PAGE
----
Cantwell Discusses Tsunami Readiness with Long Beach Community Leaders & Emergency Officials

WASHINGTON, D.C. – Today U.S. Senator Maria Cantwell (D-WA) was in Long Beach to host a roundtable discussion on tsunami readiness with community leaders and emergency officials. The roundtable explored the threat facing the Long Beach peninsula and the status of Project Safe Haven – Long Beach’s proactive tsunami readiness and vertical evacuation plan.

“People are developing technology so that once an event happens we can know within minutes what the likely scenario of damage that event would do and what it would look like. So we want to keep furthering these applications for the whole state – but clearly in areas like Long Beach that are on the front lines we want the best system possible,” said Cantwell. “Today I wanted to hear from you all about what it is you think the community needs to plan for the future in terms of communication, coordination, and infrastructure.”

Cantwell also discussed her Tsunami Warning, Education and Research Act – which would strengthen NOAA’s tsunami warning system and advance new research related to improving tsunami detection, forecasting, notification and response – which passed the Senate in 2015."We've passed this tsunami bill through the Senate. Now we need to get it through the House so we can have better information to plan for a tsunami. We can only have the best plan if we have the best information."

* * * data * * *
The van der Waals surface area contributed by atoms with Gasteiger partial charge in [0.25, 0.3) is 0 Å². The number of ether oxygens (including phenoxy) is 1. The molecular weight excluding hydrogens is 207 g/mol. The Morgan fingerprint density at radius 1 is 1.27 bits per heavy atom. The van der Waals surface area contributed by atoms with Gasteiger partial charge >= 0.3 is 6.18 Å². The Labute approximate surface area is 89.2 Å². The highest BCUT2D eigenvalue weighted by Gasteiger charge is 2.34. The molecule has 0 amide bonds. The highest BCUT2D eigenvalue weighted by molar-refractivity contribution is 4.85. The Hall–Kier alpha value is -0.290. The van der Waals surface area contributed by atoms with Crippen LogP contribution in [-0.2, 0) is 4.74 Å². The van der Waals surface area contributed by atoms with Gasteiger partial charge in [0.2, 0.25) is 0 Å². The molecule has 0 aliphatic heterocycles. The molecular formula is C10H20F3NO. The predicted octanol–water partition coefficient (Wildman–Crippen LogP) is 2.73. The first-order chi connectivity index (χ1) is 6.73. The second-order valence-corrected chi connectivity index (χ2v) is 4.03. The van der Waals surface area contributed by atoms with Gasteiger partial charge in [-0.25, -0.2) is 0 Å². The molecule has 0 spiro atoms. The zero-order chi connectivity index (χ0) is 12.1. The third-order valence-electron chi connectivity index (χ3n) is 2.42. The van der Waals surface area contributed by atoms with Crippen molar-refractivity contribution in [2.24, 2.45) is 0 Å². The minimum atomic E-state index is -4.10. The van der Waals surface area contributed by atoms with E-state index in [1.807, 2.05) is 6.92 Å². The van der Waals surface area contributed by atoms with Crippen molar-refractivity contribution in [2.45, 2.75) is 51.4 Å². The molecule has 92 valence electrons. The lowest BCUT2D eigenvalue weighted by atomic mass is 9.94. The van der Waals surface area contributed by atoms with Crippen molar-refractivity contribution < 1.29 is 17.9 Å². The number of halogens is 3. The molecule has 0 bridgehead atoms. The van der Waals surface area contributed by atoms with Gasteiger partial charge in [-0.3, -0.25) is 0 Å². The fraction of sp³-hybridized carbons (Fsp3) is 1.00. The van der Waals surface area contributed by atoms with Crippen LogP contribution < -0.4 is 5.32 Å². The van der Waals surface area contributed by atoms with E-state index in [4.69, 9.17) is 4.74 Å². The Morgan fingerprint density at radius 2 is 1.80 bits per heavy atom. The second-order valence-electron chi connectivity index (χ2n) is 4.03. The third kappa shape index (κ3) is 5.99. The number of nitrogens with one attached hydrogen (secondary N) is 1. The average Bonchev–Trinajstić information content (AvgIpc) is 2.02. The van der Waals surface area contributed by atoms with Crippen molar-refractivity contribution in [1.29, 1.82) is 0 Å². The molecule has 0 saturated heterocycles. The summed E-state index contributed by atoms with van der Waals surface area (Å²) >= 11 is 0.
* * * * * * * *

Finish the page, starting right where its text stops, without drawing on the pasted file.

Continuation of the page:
Mayor Jerry Phillips, Dr. Christopher Sabine of NOAA’s Pacific Marine Environmental Laboratories, Robert Ezelle, Director of Washington’s Emergency Management Division in addition to numerous other local and regional officials all attended the event.

After the event Cantwell and attendees toured the site where the Project Safe Haven vertical evacuation project berm will be constructed. Vertical evacuation is a strategy to provide high ground – through a berm or other means – in communities that lack natural access to high ground.

Cantwell has been a leader in ensuring Pacific Northwest communities have the tools they need to prepare for tsunamis.

In 2006 she secured passage of the Tsunami Warning and Education Act which enabled Washington state to improve tsunami evacuation routes, update maps, and increase the number of DART warning buoys worldwide.

This month Cantwell sent a letter to the Senate Appropriations Committee to prevent cuts to NOAA’s valuable Tsunami Program and the National Tsunami Hazard Mitigation Program, which provides critical funding for preparedness and resilience activities in states across the Nation.

A magnitude 9+ Cascadia earthquake, and the tsunami that would subsequently ensue, would pose a serious danger to low-lying communities – like those on the Long Beach peninsula – along the Washington coast.